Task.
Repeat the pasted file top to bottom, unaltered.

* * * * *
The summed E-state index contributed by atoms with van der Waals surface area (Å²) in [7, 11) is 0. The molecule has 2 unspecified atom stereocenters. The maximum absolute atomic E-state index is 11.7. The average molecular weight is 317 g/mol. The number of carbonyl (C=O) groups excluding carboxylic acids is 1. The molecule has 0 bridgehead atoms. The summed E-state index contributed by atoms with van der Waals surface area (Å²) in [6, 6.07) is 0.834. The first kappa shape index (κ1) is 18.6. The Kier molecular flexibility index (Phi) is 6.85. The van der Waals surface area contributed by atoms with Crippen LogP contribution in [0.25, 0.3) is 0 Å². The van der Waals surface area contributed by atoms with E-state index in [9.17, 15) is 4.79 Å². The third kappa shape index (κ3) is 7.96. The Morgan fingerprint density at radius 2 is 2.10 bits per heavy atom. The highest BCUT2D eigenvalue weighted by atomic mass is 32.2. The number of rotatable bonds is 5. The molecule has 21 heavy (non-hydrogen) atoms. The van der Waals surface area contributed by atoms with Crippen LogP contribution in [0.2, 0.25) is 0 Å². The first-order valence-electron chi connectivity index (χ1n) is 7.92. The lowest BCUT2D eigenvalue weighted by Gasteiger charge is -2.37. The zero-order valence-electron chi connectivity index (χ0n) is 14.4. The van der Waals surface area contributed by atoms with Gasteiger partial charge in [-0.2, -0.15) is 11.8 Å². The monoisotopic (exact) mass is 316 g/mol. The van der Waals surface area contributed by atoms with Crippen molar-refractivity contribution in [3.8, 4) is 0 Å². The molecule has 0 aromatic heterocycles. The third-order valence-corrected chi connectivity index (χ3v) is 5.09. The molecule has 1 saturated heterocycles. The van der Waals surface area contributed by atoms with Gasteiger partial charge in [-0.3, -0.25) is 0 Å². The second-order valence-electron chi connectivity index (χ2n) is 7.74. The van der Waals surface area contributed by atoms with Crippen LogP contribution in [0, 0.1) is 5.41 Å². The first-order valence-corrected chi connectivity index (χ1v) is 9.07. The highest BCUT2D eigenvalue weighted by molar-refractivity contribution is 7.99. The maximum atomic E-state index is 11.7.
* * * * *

The summed E-state index contributed by atoms with van der Waals surface area (Å²) in [7, 11) is 0. The molecule has 2 unspecified atom stereocenters. The maximum absolute atomic E-state index is 11.7. The average molecular weight is 317 g/mol. The number of carbonyl (C=O) groups excluding carboxylic acids is 1. The molecule has 0 bridgehead atoms. The summed E-state index contributed by atoms with van der Waals surface area (Å²) in [6, 6.07) is 0.834. The first kappa shape index (κ1) is 18.6. The Kier molecular flexibility index (Phi) is 6.85. The van der Waals surface area contributed by atoms with Crippen LogP contribution in [0.25, 0.3) is 0 Å². The van der Waals surface area contributed by atoms with E-state index in [9.17, 15) is 4.79 Å². The third kappa shape index (κ3) is 7.96. The Morgan fingerprint density at radius 2 is 2.10 bits per heavy atom. The highest BCUT2D eigenvalue weighted by atomic mass is 32.2. The number of rotatable bonds is 5. The molecule has 21 heavy (non-hydrogen) atoms. The van der Waals surface area contributed by atoms with Crippen LogP contribution in [0.2, 0.25) is 0 Å². The first-order valence-electron chi connectivity index (χ1n) is 7.92. The lowest BCUT2D eigenvalue weighted by Gasteiger charge is -2.37. The zero-order valence-electron chi connectivity index (χ0n) is 14.4. The van der Waals surface area contributed by atoms with Gasteiger partial charge in [-0.2, -0.15) is 11.8 Å². The monoisotopic (exact) mass is 316 g/mol. The van der Waals surface area contributed by atoms with Crippen molar-refractivity contribution in [3.8, 4) is 0 Å². The molecule has 0 aromatic heterocycles. The third-order valence-corrected chi connectivity index (χ3v) is 5.09. The molecule has 1 saturated heterocycles. The van der Waals surface area contributed by atoms with Gasteiger partial charge in [-0.3, -0.25) is 0 Å². The second-order valence-electron chi connectivity index (χ2n) is 7.74. The van der Waals surface area contributed by atoms with Crippen LogP contribution in [0, 0.1) is 5.41 Å². The first-order valence-corrected chi connectivity index (χ1v) is 9.07. The highest BCUT2D eigenvalue weighted by molar-refractivity contribution is 7.99. The maximum atomic E-state index is 11.7.